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There was an earthquake drill, then there was an earthquake. It's been a year since I experienced the major earthquake in Mexico City at 1:14:40 pm. It changed me a bit as I became jittery, reacting to every sound in the city and the city is always very noisy! It was hard to sleep in the three-floor penthouse with two elevators facing Torre Diana. After the quake, by the bedroom elevator I placed a bag, ready to evacuate with emergency needs.

Here's what happened that day... I was on the computer on the second floor, on one side of the elevator and the maid Nati was in the kitchen on the other side. I got up to check on her cooking and had to stop in the middle, by the elevator due to the uncontrollable shaking. It was a safe place to be as I had checked on this possibility when I first moved there. I analyzed the situation, yelled for Nati to come to where I was and we rode it out, not sure how long it would last. Our small high-rise building had a courtyard in the middle and the screams by others was loud and could be clearly heard. My view during the earthquake included the dining room with colored glass fixtures, glass tables and a lot of art that shook wildly but withstood. To my right was the living room, with wood fixtures moving side-by-side, with statues, ceramic pots and other items crashing to the floor, breaking everywhere. When I felt it was safe, I asked Nati to close the water she had left running, turn the stove off with the beans cooking and join me at the top, outside terrace floor to observe the busy street and wait for any after shocks. If the building was damaged, hopefully we would fall on top of the pile. We had earlier discovered, during the earthquake drill, that it would take too long to go down four flights of stairs after hearing the warning siren, so there was no way to leave the penthouse. Plus, the siren did not ring for the real earthquake, hours later because the activity was centered inland and the siren only monitors coast activity!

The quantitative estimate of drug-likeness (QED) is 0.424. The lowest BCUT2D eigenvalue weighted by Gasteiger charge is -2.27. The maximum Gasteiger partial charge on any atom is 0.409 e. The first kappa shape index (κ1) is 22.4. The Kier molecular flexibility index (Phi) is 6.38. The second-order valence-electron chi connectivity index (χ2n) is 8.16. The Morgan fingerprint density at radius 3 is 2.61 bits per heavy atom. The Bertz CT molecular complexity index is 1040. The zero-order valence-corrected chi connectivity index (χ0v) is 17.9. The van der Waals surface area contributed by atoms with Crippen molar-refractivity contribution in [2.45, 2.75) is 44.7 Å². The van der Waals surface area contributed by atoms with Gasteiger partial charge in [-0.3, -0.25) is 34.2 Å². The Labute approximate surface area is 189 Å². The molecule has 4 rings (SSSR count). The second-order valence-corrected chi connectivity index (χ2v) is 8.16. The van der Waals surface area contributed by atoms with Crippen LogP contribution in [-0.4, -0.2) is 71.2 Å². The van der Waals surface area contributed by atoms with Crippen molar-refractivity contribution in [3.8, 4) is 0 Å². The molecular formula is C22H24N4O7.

A lot to absorb back then. Very thankful to be home in California where I do not live in a concrete high-rise and feel prepared to survive.